SANTA FE — New Mexico's most troubled inmate -- a murderer with multiple sclerosis and the mental capacity of a child -- completed his prison sentence Sept. 26.

He was free to go, but he elected to stay in prison. His reasons were simple.

Family members wanted nothing to do with him. Nursing homes would not take him. He was not sick enough to take up a hospital bed.

Rather than being dropped on a street and left to fend for himself, the man signed a waiver so he could remain an inmate, said Alex Tomlin, a spokeswoman for the state Department of Corrections.

Prison administrators told state legislators that they made "a humanitarian decision" to continue housing an inmate who is incapable of taking care of himself.

Keeping him in prison cost taxpayers $128 a day, they said Friday during a hearing before the Legislative Health and Human Services Committee.

After the hearing ended, Corrections Secretary Gregg Marcantel said in an interview that the former inmate had been placed in a nursing home that is part of the state mental hospital in Las Vegas.

"It is the right place for him," Marcantel said.

Marcantel declined to identify the man because he was worried about violating laws that guarantee patients a right of privacy.

But a biographical sketch of the former inmate emerged during the public hearing.

Now 43, he was originally imprisoned almost 25 years ago after being convicted of robbery and second-degree murder.

He was paroled but got into trouble again on drug charges and a probation violation.

One member of Marcantel's staff told the legislative committee that the inmate functioned at the level of a 5-year-old.

State Rep. Liz Thomson, D-Albuquerque, asked how a man with the mental capabilities of a small child had landed in prison in the first place.

The corrections staff said the man's mental capacity had diminished since his original conviction. But they were unclear on how or when the man's decline occurred. New Mexico has about 6,800 men and women in its prisons.

Plus, Marcantel said, the prison system had received the man with a court order to incarcerate him. It did that while trying to keep him safe after realizing that he had both a disease and limited mental capacity.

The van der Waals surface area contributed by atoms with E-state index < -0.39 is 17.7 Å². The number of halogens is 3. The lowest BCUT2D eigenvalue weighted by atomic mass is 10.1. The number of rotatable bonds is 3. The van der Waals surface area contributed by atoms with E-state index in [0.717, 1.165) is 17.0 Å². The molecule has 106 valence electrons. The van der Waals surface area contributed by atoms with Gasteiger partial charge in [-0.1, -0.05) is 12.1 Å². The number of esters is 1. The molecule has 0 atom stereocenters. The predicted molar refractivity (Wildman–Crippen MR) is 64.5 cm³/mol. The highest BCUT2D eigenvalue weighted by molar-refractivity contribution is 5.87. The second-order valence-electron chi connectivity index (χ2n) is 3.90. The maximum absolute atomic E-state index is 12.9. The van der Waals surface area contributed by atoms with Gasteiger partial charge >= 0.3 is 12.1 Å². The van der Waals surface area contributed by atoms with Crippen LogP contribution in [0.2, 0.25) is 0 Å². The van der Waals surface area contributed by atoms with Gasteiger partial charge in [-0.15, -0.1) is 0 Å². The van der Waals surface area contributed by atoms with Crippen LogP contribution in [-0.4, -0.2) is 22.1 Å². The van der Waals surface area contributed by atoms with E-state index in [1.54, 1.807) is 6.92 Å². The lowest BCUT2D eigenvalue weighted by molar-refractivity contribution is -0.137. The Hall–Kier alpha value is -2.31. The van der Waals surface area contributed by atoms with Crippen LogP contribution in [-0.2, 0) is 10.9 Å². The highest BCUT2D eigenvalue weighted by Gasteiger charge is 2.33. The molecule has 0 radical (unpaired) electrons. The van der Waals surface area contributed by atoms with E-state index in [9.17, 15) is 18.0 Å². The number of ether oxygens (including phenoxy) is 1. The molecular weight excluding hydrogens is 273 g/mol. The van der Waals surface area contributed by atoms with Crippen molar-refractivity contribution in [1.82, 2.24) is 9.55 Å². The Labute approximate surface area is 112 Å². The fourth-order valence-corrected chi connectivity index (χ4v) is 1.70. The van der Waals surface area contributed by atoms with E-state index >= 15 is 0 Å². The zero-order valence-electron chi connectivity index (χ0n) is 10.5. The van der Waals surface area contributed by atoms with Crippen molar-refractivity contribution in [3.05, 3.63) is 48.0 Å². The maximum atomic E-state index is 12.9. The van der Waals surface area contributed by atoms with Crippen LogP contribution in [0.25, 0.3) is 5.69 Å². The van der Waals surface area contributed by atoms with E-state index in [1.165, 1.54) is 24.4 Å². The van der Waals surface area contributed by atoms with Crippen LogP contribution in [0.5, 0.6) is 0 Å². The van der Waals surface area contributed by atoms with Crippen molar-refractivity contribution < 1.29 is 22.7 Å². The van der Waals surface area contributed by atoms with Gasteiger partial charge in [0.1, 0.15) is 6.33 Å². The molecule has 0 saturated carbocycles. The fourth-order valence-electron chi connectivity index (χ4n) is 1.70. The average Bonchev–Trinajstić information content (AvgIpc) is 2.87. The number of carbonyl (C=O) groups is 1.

Marcantel said testimony from his staff that the inmate was similar to a 5-year-old was only a guess. But, Marcantel said, it was true that the man functioned at a low level. That was why the prison staff continued to care for him instead of casting him out and running the risk that he would not survive on his own.

While he was an inmate this year, the man was housed at a Los Lunas prison that cares for sick prisoners.

Tomlin said a nursing home declined to accept the man as his release date neared. This led to his remaining in the prison system voluntarily until a plan for his care could be cemented.

On Oct. 15, the inmate was accepted by UNM Hospitals, which housed for him for an unspecified time, Tomlin said. She said a bed opened for him at the nursing home in Las Vegas after that, but it was not immediately clear how long the man had been there.

Marcantel said inmates who become eligible for parole or outright release need a plan for their transition back to a community.

The childlike inmate with MS would not have been a candidate to live in a halfway house. Inmates in those settings are expected to try to re-enter society by working and then returning to the halfway house at night until they have the money and stability to live alone.

Marcantel said the ailing inmate could not have kept up with the regimen of the work-a-day world. The prison staff believed he needed care in a nursing home, so it pursued that option.

Thomson and other legislators said the state must have other prisoners in similar circumstances. But Marcantel and his staff said no one was as helpless as the man who extended his prison stay.

Even so, New Mexico's inmates fail almost as often as they succeed after they leave prison.

Marcantel said 46 percent get in more trouble and are returned to prison after they are paroled or released outright upon completion of a sentence.

Milan Simonich, Santa Fe Bureau chief of Texas-New Mexico Newspapers, can be reached at 505-820-6898 and msimonich@tnmnp.com. His blog is at nmcapitolreport.com. Follow him @MilansNMreport on Twitter.